Star Wars Rebels 2.07: “Wings of the Master” Review

I Believe I Can Fly

A Television Review by Akash Singh


Star Wars Rebels has had a slightly shaky go of it as of late, nearly falling off the cliff temporarily with the misfire from last week. The show, having established the Empire as such a grave threat in Siege of Lothal, sort of winded it down. On one level, there’s nothing wrong with winding it down. At a certain juncture otherwise, the constant Imperial attacks would reduce their dramatic threat significantly. That doesn’t mean, however, that the shadow of the Empire shouldn’t feel significant and that time away from the major nemesis of the series shouldn’t be spent on deepening characterizations of its protagonists. The opportunities for such in-depth explorations are there, but the show seems to be surprisingly reluctant to truly explore those possibilities with all of its potential depth. Wings of the Master was a definitive step forward in that direction, with an episode that focuses largely on Hera and what it means for her to be a pilot. It’s the season’s best episode yet since Siege of Lothal and it looks like with a Sabine-focused chapter next week, the show is finally giving its characters the room they need to breathe and Rebels is all the richer for it.

The episode begins with one of the best sequences in Rebels history as the Rebels are approaching a blockaded planet. The colonists on the surface below are starving to death and their mission is to ensure that they deliver the supplies before the weakest of the colonists starve to death. An Imperial blockade awaits them, however and the transport of supplies meets with a fiery end in the darkened skies. There’s an immense darkness and desperation within the rebels’s fight against the Empire, an intensity that I’ve been missing for the past few episodes. Hera is incredibly distraught at the lost opportunity, but there is a lifeline from Rex. The rebel team simply doesn’t have the firepower or the flying capabilities to truly take on the Empire at will, even a single blockade. Rex knows a mechanic by the name Ralph. Ralph happens to be named after the legendary artist Ralph McQuarrie, to whom the Star Wars legacy owes a great deal of debt. Ralph is an eccentric man, having made a home (perhaps unwillingly so) in a planet whose atmosphere is hardly conducive to most aircraft. The upside, however, is that if any ship cloud fly there, it could fly anywhere.

Hera was a small girl when the Republic came to liberate Ryloth from the Separatist army. Her family and people were hidden when she first saw those ships arrive through the sky as potential beacons of hopes. Every ship to Hera was a symbol of where she wanted to be, of who she wanted to become, of what she wanted her life to stand for. That’s why she leads the central Rebels team. That’s why she trusted Fulcrum, combined with her memories of the Jedi during the Clone Wars. That’s why, at every juncture where anyone voiced a doubt about joining the Rebellion’s larger efforts against the Empire, Hera listened to those concerns but never gave up on that dream to fly to those in need. The choice to go out into the unknown world and fight the Empire was not a choice she made lightly. She left her family, her world, her entire way of life behind to join the sky. Part of it was to fulfill that dream of being amongst the clouds. But more importantly, Hera feels that she is truly honoring the legacy of her past by fighting against an oppressive power and helping those truly in need. As she flies in the new B-wing prototype, she embraces that dream more ardently than ever before. Her final moments of triumph was that dream, that legacy, and that hope all coming together as one. Welcome, Captain Hera.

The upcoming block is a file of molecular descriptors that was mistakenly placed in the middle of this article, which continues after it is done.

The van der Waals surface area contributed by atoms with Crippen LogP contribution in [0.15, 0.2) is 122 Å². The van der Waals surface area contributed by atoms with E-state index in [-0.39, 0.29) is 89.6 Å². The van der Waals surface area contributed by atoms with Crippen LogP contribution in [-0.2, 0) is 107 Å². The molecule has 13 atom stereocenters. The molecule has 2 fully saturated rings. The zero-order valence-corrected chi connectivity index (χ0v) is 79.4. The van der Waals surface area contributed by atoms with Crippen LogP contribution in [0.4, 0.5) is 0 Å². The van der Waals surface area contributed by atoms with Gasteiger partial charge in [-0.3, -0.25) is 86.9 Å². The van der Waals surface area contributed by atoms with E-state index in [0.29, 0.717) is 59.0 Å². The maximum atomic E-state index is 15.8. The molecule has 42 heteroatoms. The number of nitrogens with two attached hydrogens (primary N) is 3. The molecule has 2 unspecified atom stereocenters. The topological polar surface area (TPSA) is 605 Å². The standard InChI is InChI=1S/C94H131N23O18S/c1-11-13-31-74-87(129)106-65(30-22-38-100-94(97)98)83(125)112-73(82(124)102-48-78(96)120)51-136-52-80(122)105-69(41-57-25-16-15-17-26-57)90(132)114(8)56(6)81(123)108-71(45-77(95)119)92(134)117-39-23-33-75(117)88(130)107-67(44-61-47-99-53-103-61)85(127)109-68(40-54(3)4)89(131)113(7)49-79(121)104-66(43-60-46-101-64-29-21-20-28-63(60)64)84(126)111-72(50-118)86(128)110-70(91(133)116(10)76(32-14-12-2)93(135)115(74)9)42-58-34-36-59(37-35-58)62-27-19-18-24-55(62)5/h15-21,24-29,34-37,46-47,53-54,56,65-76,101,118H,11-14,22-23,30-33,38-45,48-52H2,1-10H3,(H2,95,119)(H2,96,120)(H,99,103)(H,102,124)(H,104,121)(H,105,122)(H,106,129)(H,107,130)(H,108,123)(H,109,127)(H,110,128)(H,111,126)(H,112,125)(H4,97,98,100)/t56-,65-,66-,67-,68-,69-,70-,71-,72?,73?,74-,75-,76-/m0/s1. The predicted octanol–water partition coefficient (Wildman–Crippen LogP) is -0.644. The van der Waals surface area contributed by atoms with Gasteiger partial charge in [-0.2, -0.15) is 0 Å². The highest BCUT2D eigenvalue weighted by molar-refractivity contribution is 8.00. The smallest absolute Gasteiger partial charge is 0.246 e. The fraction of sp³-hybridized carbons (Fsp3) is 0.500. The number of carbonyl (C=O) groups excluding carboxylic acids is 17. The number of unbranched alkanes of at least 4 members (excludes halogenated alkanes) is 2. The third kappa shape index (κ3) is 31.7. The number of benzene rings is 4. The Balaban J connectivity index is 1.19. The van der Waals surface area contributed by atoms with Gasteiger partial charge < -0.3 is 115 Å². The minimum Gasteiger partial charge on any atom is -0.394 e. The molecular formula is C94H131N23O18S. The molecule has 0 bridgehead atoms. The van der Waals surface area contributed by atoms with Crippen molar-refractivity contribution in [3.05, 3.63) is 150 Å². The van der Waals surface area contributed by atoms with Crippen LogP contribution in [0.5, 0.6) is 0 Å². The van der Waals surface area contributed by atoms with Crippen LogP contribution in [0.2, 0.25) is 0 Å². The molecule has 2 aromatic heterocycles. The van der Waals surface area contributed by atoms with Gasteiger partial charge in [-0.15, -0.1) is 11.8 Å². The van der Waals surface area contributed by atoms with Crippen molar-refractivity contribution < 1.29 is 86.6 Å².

Great/Not So Great Moments Not Mentioned Above:

+“Give him this, he’s persistent.”

+“You’re co-irritating me, the both of you.”

+The animation of the planet as Hera is flying in was gorgeous

+The ship debris in the rocks

+“If it can fly here, it can fly anywhere.”

+Hera’s chase

+“If we want freedom, we must make difficult choices.”

+The ship dropping and then rising was a neat little trickery

+“Never get between a Mandalorian and a weapons package.”

+“In Basic, please.”

+“You made it soar.”

-The opening dynamic between Hera and Kanan was remarkably awkward

-As wonderful as this episode’s focus on Hera was, it often had pangs of perfunctory narrative streaks throughout. A more in-depth exploration of Hera is coming, but it still felt a bit wanting



Episode Title: Wings of the Master

Written by: Steven Melching

Directed by: Dave Filoni & Sergio Paez

Image Courtesy: Flickering Myth


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